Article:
The High Court on Tuesday asked the government to form a commission to identify and probe the "conspirators" who raised false allegations of corruption in the Padma Bridge project, prompting the World Bank and other donor agencies to pull out of their funding.
"The court has given the concerned government authorities 30 days to form the inquiry commission. After formation, it will have 60 days to submit its findings to the court," Deputy Attorney General AKM Amin Uddin Manik told The Business Standard.
Secretaries to the Cabinet Division, the ministries of home, law and communications, the inspector general of police and the Anti-Corruption Commission chairman were asked to carry out the directive.
The High Court bench of Justice Md Nazrul Islam Talukder and Justice Kazi Md Ejarul Haque passed the order following a hearing on a rule the High Court had issued five years ago in this regard.
AKM Amin Uddin Manik said, "The High Court did not mention or propose any name as the chairman or member of the commission."
"The court said, according to the Commissions of Inquiry Act-1956, the Cabinet Division secretary will take steps to form the commission by 30 days," he added.
Earlier on Monday, the HC bench raised the question that if there was no conspiracy then why the World Bank would suspend funding for the construction of Padma Bridge.
The court also remarked that those who conspired are anti-state elements and they have to be tracked down.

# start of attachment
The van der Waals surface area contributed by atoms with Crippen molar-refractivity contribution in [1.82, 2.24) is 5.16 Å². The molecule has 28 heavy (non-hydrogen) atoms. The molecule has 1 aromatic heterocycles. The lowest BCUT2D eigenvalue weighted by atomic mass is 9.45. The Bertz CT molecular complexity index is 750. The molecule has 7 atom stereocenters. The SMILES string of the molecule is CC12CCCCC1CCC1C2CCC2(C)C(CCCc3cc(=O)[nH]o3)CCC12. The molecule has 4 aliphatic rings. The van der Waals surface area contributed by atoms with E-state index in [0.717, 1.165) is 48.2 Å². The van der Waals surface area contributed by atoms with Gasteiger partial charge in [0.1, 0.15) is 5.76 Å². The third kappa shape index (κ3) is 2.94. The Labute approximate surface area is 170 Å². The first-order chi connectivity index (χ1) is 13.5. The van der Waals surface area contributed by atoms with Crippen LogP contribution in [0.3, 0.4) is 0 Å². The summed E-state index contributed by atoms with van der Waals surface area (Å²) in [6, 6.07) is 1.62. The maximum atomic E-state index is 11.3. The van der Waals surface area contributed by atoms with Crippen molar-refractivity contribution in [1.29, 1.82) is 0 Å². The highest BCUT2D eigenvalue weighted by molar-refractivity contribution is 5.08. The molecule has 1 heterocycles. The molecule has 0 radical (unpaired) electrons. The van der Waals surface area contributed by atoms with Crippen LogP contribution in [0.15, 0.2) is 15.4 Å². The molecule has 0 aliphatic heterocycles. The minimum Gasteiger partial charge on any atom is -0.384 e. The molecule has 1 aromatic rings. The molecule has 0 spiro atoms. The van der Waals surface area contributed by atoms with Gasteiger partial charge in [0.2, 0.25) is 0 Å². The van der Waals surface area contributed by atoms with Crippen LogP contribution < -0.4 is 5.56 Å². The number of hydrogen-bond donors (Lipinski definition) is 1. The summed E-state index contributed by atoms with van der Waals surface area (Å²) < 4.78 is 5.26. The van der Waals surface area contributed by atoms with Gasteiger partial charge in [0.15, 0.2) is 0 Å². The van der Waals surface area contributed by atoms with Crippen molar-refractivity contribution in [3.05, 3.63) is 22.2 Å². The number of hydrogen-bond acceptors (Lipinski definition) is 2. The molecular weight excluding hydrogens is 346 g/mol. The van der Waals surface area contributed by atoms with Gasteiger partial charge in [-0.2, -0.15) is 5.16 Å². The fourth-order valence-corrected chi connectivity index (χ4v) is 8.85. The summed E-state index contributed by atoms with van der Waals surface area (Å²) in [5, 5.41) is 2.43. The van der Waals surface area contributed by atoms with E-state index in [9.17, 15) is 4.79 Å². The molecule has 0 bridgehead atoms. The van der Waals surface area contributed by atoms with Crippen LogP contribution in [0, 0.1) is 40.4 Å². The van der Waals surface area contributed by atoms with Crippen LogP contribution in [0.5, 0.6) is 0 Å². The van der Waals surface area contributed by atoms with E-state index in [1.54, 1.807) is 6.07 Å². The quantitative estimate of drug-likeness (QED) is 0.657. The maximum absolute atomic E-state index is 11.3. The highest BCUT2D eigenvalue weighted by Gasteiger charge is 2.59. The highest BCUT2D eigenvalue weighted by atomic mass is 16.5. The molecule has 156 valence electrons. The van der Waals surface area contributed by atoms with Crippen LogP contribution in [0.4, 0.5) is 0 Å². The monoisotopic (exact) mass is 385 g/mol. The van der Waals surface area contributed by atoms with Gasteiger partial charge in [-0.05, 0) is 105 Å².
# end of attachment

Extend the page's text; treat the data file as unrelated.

The same bench made the observations during a hearing of the rule asking the government why an inquiry commission should not be formed to identify the conspirers.
"Padma Bridge is our national asset. It is our pride. Those who are against the development of such national interests are enemies of the nation, enemies of the country. They need to be identified," the bench said.
On 15 February 2017, the HC issued the rule asking the cabinet, law, home, and communication secretaries, the chairman of the Anti-Corruption Commission (ACC), and the inspector general of police to reply in two weeks as to why a commission of inquiry should not be formed.
The suo moto rule – issued by an HC bench comprising Justice Quazi Reza-Ul Hoque and Justice Mohammad Ullah – came as several national dailies had published reports on the plotters.
The World Bank and donors backtracked on financing the Padma Multipurpose Bridge project after allegations of corruption were brought against senior government officials and ministers, the court said, citing the reports, adding that it seriously hit the dignity of the nation.
The Anti-Corruption Commission and other agencies investigated the matter and found the allegations were false, it added.